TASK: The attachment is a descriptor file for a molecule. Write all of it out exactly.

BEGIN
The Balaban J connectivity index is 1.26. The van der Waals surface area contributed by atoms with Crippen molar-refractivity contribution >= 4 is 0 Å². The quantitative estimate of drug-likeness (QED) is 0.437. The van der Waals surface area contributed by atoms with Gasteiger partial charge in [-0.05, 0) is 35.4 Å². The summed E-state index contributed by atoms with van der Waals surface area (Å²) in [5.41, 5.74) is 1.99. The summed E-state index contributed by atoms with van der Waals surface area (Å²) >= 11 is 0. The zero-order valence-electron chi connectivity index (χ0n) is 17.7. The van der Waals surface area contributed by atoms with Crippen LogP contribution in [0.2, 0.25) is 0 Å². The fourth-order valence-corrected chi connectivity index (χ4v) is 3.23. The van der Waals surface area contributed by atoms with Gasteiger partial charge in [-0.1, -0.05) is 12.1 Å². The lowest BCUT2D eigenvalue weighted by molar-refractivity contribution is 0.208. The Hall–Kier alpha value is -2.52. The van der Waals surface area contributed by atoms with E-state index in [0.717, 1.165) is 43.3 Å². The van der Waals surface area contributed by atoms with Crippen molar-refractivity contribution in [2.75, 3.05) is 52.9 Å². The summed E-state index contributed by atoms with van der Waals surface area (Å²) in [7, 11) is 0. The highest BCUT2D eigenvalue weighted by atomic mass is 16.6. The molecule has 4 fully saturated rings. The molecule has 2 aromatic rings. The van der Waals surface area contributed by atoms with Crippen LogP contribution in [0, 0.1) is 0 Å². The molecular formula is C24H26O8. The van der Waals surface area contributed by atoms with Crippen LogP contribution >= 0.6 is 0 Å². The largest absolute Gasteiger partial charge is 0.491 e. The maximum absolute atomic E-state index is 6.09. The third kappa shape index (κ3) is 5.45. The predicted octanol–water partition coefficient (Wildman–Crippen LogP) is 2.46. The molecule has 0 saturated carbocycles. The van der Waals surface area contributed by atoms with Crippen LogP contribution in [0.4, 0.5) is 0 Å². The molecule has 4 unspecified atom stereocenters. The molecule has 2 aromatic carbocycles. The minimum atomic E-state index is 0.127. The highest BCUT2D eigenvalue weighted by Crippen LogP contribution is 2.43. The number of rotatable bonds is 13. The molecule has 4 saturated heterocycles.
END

The Balaban J connectivity index is 1.26. The van der Waals surface area contributed by atoms with Crippen molar-refractivity contribution >= 4 is 0 Å². The quantitative estimate of drug-likeness (QED) is 0.437. The van der Waals surface area contributed by atoms with Gasteiger partial charge in [-0.05, 0) is 35.4 Å². The summed E-state index contributed by atoms with van der Waals surface area (Å²) in [5.41, 5.74) is 1.99. The summed E-state index contributed by atoms with van der Waals surface area (Å²) >= 11 is 0. The zero-order valence-electron chi connectivity index (χ0n) is 17.7. The van der Waals surface area contributed by atoms with Crippen LogP contribution in [0.2, 0.25) is 0 Å². The fourth-order valence-corrected chi connectivity index (χ4v) is 3.23. The van der Waals surface area contributed by atoms with Gasteiger partial charge in [-0.1, -0.05) is 12.1 Å². The lowest BCUT2D eigenvalue weighted by molar-refractivity contribution is 0.208. The Hall–Kier alpha value is -2.52. The van der Waals surface area contributed by atoms with E-state index in [0.717, 1.165) is 43.3 Å². The van der Waals surface area contributed by atoms with Crippen molar-refractivity contribution in [2.75, 3.05) is 52.9 Å². The summed E-state index contributed by atoms with van der Waals surface area (Å²) in [7, 11) is 0. The highest BCUT2D eigenvalue weighted by atomic mass is 16.6. The molecule has 4 fully saturated rings. The molecule has 2 aromatic rings. The van der Waals surface area contributed by atoms with Crippen LogP contribution in [0, 0.1) is 0 Å². The molecular formula is C24H26O8. The van der Waals surface area contributed by atoms with Crippen LogP contribution >= 0.6 is 0 Å². The largest absolute Gasteiger partial charge is 0.491 e. The maximum absolute atomic E-state index is 6.09. The third kappa shape index (κ3) is 5.45. The predicted octanol–water partition coefficient (Wildman–Crippen LogP) is 2.46. The molecule has 0 saturated carbocycles. The van der Waals surface area contributed by atoms with Crippen LogP contribution in [0.4, 0.5) is 0 Å². The molecule has 4 unspecified atom stereocenters. The molecule has 2 aromatic carbocycles. The minimum atomic E-state index is 0.127. The highest BCUT2D eigenvalue weighted by Crippen LogP contribution is 2.43. The number of rotatable bonds is 13. The molecule has 4 saturated heterocycles.